And you're totally right that when I make these comments it bares basically NOTHING AT ALL of what I think of another's housekeeping. I have a very soft focus on OTHERS, as you said. (And I think when you live in a space it seems GROSSER than when you visit a space.) (Not that this just applies to the clean house thing... that's just the example I got stuck using.)

mayhem said...

A friend recently showed me part of her kitchen floor where she had spent two hours scrubbing/cleaning the grout with a toothbrush.

I would never have noticed that the grout was dirty. Nor would I ever have noticed that one section of the floor was cleaner than the rest.

You can bet I'll be checking my floors before the next time she comes over...

Thanks for this reminder. I don't want to make others uncomfortable by judging myself "unacceptable", but I'm sure I have done that at times.

Chibi said...

Oof. I never thought of it this way. :( I'm master of self-deprecation (I was actually called on it by a new-to-me physiotherapist last night): I explained it by saying it was a defence mechanism - if I make fun of me first, I take that opportunity away from you.

I hope I can remember this for next time (and I hope it's not too late).

Swistle said...

Chibi- And, my GUESS is that most people understand the social custom of self-deprecation and DON'T take it personally. My guess is that it's mostly an issue in relationships where there is ALREADY an underlying Thing---such as if a mother-in-law says to her daughter-in-law that her own house is SUCH a mess, when the MIL keeps a far cleaner house than the SIL and seems to be Sending a Message about what's expected (and about WHO is expected to do it). For a lot of normal relationships, a quick "Don't mind the house---it's a mess!" will just be taken as Standard Social Thing to Say.

Kelsey said...

I am pretty sure I've never thought about it that way... but it makes a lot of sense.

My mom kept a house that looked magazine -shoot ready a lot of the time, so our house is 99% of the time a disaster compared to the house I grew up in and I view it through that lens and apologize a lot for what is probably a normal amount of mess.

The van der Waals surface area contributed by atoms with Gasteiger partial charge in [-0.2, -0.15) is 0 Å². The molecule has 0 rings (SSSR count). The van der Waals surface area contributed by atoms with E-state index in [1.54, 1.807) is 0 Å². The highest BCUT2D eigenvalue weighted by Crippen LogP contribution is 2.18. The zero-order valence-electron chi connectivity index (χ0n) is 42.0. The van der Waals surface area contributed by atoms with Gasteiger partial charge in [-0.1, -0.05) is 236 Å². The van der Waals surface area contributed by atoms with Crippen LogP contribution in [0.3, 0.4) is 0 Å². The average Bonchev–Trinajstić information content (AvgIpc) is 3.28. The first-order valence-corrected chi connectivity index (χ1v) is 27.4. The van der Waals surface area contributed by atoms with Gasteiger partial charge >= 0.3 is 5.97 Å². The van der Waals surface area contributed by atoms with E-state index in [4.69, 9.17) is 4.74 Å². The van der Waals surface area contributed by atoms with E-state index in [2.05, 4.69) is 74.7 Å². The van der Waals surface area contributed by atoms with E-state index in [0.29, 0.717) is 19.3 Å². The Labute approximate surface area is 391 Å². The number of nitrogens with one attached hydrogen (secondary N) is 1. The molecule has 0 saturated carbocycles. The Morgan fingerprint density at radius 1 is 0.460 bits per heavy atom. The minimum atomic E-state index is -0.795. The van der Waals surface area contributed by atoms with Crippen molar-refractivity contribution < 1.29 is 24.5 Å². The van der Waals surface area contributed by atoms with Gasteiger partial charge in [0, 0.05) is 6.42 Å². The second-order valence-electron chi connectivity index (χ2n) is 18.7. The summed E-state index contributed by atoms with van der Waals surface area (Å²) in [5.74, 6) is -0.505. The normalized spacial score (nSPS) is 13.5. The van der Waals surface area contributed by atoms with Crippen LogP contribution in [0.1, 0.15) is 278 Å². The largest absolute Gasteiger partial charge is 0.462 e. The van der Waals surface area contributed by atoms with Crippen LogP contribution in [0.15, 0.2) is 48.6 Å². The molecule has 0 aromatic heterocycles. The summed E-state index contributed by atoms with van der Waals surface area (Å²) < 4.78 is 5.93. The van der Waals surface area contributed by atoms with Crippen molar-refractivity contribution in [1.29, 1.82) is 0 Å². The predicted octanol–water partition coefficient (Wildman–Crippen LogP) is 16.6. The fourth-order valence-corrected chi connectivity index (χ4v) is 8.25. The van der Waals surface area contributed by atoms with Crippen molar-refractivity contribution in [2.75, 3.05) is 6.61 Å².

I know that I'm self-deprecating to attempt to keep people from thinking that I don't realize things about our home or our kids or my own appearance. But maybe I need to be a little more careful...

Superjules said...

I'm in school so what I hear a lot of is stuff like "Oh my god I'm so behind! I only studied for 3 hours last night!" I, who likely didn't study anywhere NEAR 3 hours last night, am left feeling like anything under 3 hours is unacceptable and GAH!

P.S. My word verification is "musho." An accurate description of how my brain feels after 3 hours of studying.

Shelly said...

Oh, your MIL example just hit a bull's eye with me. My MIL used to tell story after story about herself and how she never judged anyone on anything - not the state of their house, not how much money they had, etc., etc. Then, she and her hubby came to live with me and my hubby and newborn daughter for a while (which turned into two years!). I started noticing little things, like she wouldn't laugh when I joked about cleaning I would get around to "someday". Then, one day, when she thought no one was at home, she came in and said to her hubby, "This house is a fiasco, as always." and he made some snarky comment back about how I hadn't done anything all day except read. I WAS at home, and stuck my head out of the room I was in, and said hello, then closed the door and waited on my hubby to get home. That event permanently damaged my relationship with her. We were super close before and now we're just cordial.

Slim said...

A friend just posted a Facebook status about how much she was dreading an upcoming shopping expedition. Because worrying about whether your body meets some sort of arbitrary, unrealistic standards is an excellent use of your mental energy. Or something.
And yes, she is much closer to the standard than I am.

Ann Wyse said...

Oh, dear. So I guess responding like it's a competition isn't a good idea? I would say something like: "oh, you should see my kitchen, it's WAY dirtier." Or "Don't worry, my stomach jiggles after I fast for 3 days AND hold my breath while lying still."

No, honestly, good point!

Swistle said...

Ann Wyse- I TOTALLY DO THAT TOO!! I say, "Oh, man, this is NOTHING, you should see MY house!" or "Pfff, I have jeans TWICE the size of what I wore in college!" Ha ha! What I hope is that MOST of us understand this as The Language of Bonding Over Flaws, and it is only a tiny minority doing otherwise.

Sheena/H2Mommy said...

I am definitely guilty of this, especially when it cones to my home and visitors.

Jen said...

I am guilty of this. I do it all the time as a defense though. I figure that if I gently put myself down first no one else will be able to do it harshly. I would rather hear my own joking put downs that someone else's not so joking ones. Like my moms or my mother in laws.

Issues, I gots them.

Shannon said...

Thanks, Swistle. This has really made me think about things I say about myself - and given me a way to call people when they do it to themselves. Brilliant!

Val said...

This is really wise and thought-provoking. Good stuff here, Swistle.